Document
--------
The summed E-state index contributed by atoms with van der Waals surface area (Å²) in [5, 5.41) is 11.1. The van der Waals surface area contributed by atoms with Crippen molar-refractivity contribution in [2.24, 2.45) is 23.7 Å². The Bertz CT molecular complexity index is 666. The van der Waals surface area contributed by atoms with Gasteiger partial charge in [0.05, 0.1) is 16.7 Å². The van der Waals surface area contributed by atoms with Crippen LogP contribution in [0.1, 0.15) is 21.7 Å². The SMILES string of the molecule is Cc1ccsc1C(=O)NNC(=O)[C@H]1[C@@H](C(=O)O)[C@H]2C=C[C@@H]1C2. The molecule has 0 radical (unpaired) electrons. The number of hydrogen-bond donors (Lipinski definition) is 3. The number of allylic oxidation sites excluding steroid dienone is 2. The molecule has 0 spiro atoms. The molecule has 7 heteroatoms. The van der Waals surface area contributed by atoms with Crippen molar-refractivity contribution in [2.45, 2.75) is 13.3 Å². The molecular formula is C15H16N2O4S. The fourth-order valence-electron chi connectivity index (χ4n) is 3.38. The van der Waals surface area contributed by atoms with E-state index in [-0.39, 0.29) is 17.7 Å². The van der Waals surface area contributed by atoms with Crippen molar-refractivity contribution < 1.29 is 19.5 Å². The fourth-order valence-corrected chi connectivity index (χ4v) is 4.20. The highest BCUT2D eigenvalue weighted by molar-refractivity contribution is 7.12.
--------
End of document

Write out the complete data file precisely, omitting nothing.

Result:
The summed E-state index contributed by atoms with van der Waals surface area (Å²) in [5, 5.41) is 11.1. The van der Waals surface area contributed by atoms with Crippen molar-refractivity contribution in [2.24, 2.45) is 23.7 Å². The Bertz CT molecular complexity index is 666. The van der Waals surface area contributed by atoms with Gasteiger partial charge in [0.05, 0.1) is 16.7 Å². The van der Waals surface area contributed by atoms with Crippen LogP contribution in [0.1, 0.15) is 21.7 Å². The SMILES string of the molecule is Cc1ccsc1C(=O)NNC(=O)[C@H]1[C@@H](C(=O)O)[C@H]2C=C[C@@H]1C2. The molecule has 0 radical (unpaired) electrons. The number of hydrogen-bond donors (Lipinski definition) is 3. The number of allylic oxidation sites excluding steroid dienone is 2. The molecule has 0 spiro atoms. The molecule has 7 heteroatoms. The van der Waals surface area contributed by atoms with Crippen molar-refractivity contribution in [2.45, 2.75) is 13.3 Å². The molecular formula is C15H16N2O4S. The fourth-order valence-electron chi connectivity index (χ4n) is 3.38. The van der Waals surface area contributed by atoms with E-state index in [-0.39, 0.29) is 17.7 Å². The van der Waals surface area contributed by atoms with Crippen molar-refractivity contribution < 1.29 is 19.5 Å². The fourth-order valence-corrected chi connectivity index (χ4v) is 4.20. The highest BCUT2D eigenvalue weighted by molar-refractivity contribution is 7.12.